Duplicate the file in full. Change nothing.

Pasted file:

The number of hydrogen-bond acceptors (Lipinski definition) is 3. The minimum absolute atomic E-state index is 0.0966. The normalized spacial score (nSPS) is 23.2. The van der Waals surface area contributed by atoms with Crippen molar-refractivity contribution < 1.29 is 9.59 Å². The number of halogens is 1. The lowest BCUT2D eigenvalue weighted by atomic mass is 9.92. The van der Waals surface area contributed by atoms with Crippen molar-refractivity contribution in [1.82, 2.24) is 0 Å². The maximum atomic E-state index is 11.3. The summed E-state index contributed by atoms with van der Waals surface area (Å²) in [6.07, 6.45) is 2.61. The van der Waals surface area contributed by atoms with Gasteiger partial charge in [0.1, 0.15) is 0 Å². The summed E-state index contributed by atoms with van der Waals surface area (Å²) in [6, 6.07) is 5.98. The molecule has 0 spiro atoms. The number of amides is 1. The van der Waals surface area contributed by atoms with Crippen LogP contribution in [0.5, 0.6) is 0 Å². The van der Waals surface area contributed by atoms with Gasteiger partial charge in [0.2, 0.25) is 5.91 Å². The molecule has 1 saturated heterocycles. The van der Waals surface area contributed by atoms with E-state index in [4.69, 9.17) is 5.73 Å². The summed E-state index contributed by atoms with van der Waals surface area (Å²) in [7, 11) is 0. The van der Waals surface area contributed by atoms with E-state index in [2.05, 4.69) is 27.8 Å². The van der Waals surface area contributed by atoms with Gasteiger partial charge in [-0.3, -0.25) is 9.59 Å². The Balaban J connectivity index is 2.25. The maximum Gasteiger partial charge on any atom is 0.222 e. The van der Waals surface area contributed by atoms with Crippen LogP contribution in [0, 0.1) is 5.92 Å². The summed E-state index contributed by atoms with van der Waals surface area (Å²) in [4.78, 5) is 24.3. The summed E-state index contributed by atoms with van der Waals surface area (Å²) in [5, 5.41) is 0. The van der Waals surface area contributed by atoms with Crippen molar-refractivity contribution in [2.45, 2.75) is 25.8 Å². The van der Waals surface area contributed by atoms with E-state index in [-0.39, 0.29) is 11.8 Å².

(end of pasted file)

The number of hydrogen-bond acceptors (Lipinski definition) is 3. The minimum absolute atomic E-state index is 0.0966. The normalized spacial score (nSPS) is 23.2. The van der Waals surface area contributed by atoms with Crippen molar-refractivity contribution < 1.29 is 9.59 Å². The number of halogens is 1. The lowest BCUT2D eigenvalue weighted by atomic mass is 9.92. The van der Waals surface area contributed by atoms with Crippen molar-refractivity contribution in [1.82, 2.24) is 0 Å². The maximum atomic E-state index is 11.3. The summed E-state index contributed by atoms with van der Waals surface area (Å²) in [6.07, 6.45) is 2.61. The van der Waals surface area contributed by atoms with Gasteiger partial charge in [0.1, 0.15) is 0 Å². The summed E-state index contributed by atoms with van der Waals surface area (Å²) in [6, 6.07) is 5.98. The molecule has 0 spiro atoms. The number of amides is 1. The van der Waals surface area contributed by atoms with Crippen LogP contribution in [0.5, 0.6) is 0 Å². The van der Waals surface area contributed by atoms with Gasteiger partial charge in [0.2, 0.25) is 5.91 Å². The molecule has 1 saturated heterocycles. The van der Waals surface area contributed by atoms with E-state index in [4.69, 9.17) is 5.73 Å². The summed E-state index contributed by atoms with van der Waals surface area (Å²) in [7, 11) is 0. The van der Waals surface area contributed by atoms with E-state index in [2.05, 4.69) is 27.8 Å². The van der Waals surface area contributed by atoms with Gasteiger partial charge in [-0.3, -0.25) is 9.59 Å². The Balaban J connectivity index is 2.25. The maximum Gasteiger partial charge on any atom is 0.222 e. The van der Waals surface area contributed by atoms with Crippen LogP contribution in [0, 0.1) is 5.92 Å². The summed E-state index contributed by atoms with van der Waals surface area (Å²) in [4.78, 5) is 24.3. The summed E-state index contributed by atoms with van der Waals surface area (Å²) in [5, 5.41) is 0. The van der Waals surface area contributed by atoms with Crippen molar-refractivity contribution in [2.45, 2.75) is 25.8 Å². The van der Waals surface area contributed by atoms with E-state index in [-0.39, 0.29) is 11.8 Å².